The Haier Building, at the corner of Broadway and West 36th Street, was built during the early 1920s to house an office of the now-defunct Greenwich Savings Bank. It is now owned by Haier America, a Chinese conglomerate, which leased ground-floor square footage to the Gotham Hall events space. Kevin said spaces like Gotham Hall have helped to give the district a new identity. "A lot of high-end type of charity events are held here during Fashion Week," he says. "It’s adding a little bit of glamour to an area that in many people’s minds was gritty."
The district's increasing popularity has also been aided by Bryant Park, which hosts Fashion Week, and the 2005 Hudson Yards rezoning, which green-lighted hotels and residential development along Eighth and Ninth avenues. Adelaide says that street plazas have also played a major role. The one shown here occupies former traffic lanes along Broadway. “Turning the grit to green,” Adelaide says, arguing that the plazas, which are hated by drivers, are a boon to retailers because they make streetscapes more enticing to pedestrians. “The retail rents have improved because of that.”
Expect the pace of change in the district to continue, if not accelerate, Adelaide says. A symbol of that change is the former Fashion Ave home of Parsons The New School for Design (pictured); it is slated to be razed and replaced by a Dream Hotel, one of a handful of hotels being developed. Investment by building owners, who have spent millions improving facades, installing new elevators and renovating ground-floor retail spaces, has contributed to rising property values and attractiveness to retailers, high-end fashion companies included. "The higher-end designers started to move in because maybe their suppliers were here and now they could have an affordable presence nearby,” Adelaide says. “A store doesn’t necessarily have to make all of their money from this location; the store becomes a branding opportunity and an advertisement."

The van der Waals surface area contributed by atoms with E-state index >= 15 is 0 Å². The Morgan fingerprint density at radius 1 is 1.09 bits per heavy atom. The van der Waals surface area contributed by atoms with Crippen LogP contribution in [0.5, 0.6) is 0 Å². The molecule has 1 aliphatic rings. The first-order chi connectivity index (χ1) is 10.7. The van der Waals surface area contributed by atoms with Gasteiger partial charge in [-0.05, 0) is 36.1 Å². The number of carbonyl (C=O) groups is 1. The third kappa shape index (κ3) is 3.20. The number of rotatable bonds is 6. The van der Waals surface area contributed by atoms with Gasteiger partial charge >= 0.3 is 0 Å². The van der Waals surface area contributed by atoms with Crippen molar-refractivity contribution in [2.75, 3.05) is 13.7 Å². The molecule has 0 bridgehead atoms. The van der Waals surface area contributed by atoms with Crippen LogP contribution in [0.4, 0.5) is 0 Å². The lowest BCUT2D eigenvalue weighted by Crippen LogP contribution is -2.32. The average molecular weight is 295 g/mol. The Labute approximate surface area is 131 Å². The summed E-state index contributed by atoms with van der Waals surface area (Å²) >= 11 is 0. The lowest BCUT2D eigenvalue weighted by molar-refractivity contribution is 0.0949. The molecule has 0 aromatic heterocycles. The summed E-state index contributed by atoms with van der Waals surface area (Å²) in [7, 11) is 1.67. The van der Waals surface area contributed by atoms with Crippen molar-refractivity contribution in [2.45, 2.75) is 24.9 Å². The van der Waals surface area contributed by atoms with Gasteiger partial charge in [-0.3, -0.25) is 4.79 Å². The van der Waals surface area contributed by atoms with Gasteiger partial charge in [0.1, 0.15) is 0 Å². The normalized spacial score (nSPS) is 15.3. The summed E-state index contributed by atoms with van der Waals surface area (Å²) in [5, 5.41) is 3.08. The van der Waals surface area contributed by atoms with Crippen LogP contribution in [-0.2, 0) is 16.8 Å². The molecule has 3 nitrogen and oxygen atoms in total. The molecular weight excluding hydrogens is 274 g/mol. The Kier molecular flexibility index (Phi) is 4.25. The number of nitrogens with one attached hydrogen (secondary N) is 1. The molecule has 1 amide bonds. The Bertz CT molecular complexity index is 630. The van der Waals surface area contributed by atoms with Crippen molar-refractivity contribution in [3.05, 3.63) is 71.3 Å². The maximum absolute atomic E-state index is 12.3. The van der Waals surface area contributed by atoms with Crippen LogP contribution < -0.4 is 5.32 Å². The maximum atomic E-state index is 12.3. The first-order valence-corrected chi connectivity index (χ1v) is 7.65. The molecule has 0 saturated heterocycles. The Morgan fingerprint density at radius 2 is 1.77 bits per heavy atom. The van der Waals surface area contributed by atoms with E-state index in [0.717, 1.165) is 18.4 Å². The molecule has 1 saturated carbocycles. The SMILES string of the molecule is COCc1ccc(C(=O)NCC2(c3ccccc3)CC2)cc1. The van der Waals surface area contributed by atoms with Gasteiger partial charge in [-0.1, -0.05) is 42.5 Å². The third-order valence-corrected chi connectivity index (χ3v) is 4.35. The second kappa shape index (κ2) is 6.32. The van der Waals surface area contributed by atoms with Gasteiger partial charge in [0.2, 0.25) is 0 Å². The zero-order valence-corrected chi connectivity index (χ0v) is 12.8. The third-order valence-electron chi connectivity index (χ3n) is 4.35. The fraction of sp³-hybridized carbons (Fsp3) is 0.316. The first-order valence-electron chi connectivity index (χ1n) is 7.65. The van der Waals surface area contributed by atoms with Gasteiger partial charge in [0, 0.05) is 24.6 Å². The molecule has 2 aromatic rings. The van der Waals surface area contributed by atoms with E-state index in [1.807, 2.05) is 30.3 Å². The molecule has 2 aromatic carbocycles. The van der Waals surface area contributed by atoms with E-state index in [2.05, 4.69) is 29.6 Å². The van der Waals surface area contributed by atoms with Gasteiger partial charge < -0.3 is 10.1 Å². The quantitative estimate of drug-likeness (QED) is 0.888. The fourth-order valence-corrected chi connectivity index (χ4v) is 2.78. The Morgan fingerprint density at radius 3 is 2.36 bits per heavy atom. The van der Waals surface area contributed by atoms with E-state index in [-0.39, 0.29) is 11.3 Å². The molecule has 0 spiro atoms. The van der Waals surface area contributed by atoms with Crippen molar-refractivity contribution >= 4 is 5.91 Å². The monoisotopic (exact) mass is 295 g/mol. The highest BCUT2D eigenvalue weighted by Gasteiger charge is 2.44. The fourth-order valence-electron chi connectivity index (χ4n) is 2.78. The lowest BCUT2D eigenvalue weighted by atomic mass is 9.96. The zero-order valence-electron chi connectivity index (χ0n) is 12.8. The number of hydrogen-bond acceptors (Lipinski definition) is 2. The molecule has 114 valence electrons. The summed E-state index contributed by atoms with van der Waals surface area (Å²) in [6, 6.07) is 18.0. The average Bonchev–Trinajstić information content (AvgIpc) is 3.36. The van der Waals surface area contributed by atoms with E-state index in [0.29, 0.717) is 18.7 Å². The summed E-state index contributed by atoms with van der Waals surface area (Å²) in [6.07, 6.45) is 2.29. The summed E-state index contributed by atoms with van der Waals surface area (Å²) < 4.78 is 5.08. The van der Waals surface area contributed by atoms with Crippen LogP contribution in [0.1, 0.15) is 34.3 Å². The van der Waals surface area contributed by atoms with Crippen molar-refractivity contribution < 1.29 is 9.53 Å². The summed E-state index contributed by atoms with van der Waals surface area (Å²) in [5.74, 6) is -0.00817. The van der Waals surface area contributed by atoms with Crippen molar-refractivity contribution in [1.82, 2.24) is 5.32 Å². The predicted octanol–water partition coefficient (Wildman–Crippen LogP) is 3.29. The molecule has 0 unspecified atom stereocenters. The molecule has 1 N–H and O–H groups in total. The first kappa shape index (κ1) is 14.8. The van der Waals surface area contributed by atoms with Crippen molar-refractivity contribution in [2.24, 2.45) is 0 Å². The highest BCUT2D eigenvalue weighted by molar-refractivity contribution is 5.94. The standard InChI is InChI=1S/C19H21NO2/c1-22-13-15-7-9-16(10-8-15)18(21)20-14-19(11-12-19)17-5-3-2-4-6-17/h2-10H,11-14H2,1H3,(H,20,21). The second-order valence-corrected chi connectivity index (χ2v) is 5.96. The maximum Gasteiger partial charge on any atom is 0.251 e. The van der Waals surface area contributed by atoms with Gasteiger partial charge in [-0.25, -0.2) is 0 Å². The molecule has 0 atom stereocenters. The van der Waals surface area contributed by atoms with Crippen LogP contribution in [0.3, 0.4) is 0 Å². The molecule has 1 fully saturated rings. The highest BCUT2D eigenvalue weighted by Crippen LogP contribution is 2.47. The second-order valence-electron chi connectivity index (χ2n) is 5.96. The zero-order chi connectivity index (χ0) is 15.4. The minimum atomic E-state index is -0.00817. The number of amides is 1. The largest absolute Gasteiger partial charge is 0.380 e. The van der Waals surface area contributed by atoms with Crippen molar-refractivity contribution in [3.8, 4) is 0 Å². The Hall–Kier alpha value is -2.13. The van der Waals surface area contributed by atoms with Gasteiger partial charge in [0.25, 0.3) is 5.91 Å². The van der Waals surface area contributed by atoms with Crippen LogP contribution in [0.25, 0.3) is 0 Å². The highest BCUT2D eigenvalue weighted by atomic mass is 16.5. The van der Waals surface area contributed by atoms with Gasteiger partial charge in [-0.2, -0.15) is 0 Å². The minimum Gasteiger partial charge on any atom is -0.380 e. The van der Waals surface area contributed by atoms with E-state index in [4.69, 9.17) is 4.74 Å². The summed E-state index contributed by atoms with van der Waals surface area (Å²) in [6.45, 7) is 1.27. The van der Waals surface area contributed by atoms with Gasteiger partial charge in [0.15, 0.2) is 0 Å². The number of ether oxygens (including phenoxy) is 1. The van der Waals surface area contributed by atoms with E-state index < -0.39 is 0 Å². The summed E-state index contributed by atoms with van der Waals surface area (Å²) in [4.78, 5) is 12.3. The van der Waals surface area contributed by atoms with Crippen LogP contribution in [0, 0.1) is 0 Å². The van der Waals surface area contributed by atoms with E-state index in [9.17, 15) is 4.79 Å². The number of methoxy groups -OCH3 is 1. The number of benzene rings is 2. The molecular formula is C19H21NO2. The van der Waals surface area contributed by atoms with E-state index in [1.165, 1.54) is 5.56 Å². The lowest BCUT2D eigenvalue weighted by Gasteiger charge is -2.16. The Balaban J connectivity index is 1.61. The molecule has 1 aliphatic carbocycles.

Here's a rundown, courtesy of Eastern Consolidated, of buildings that have sold or been ground-leased in the district since September 2014:
* 1375 Broadway, $310M (513,401 SF)
* 1407 Broadway, $330M ground lease (1.1M SF)
* 1369 Broadway, $38.9M (30,245 SF)
* 1370 Broadway, $186M (87,100 SF)
* 1412 Broadway, $250M (91,000 SF)
* 1400 Broadway, $310M ground lease (428,626 SF)
* 1372 Broadway, $222M ground lease (161,986 SF)
Adelaide and Kevin along Fashion Ave, where the sidewalks feature the Fashion Walk of Fame, created in the late '90s to keep the district moored to its fashion roots.
The Fashion Walk of Fame aside, if the district has a focal point, it's the plaza outside 555 Seventh Ave, between West 39th and West 40th streets. (The plaza is currently under renovation.) Here are displayed two iconic, fashion-themed works of art: one is a statue depicting a giant needle threading a button; the other is "The Garment Worker" sculpture. The latter (which was removed from the plaza to accommodate the renovation) is the work of Judith Weller. She based it on her father, who worked in the industry, started from nothing and finished as a profitable owner, Kevin says. “She wanted to show that you could start from nothing in this area and work your way up to being a boss,” Kevin added. And no matter how much the Garment District changes, that will always be true.
(More info is available through the Garment District Alliance.)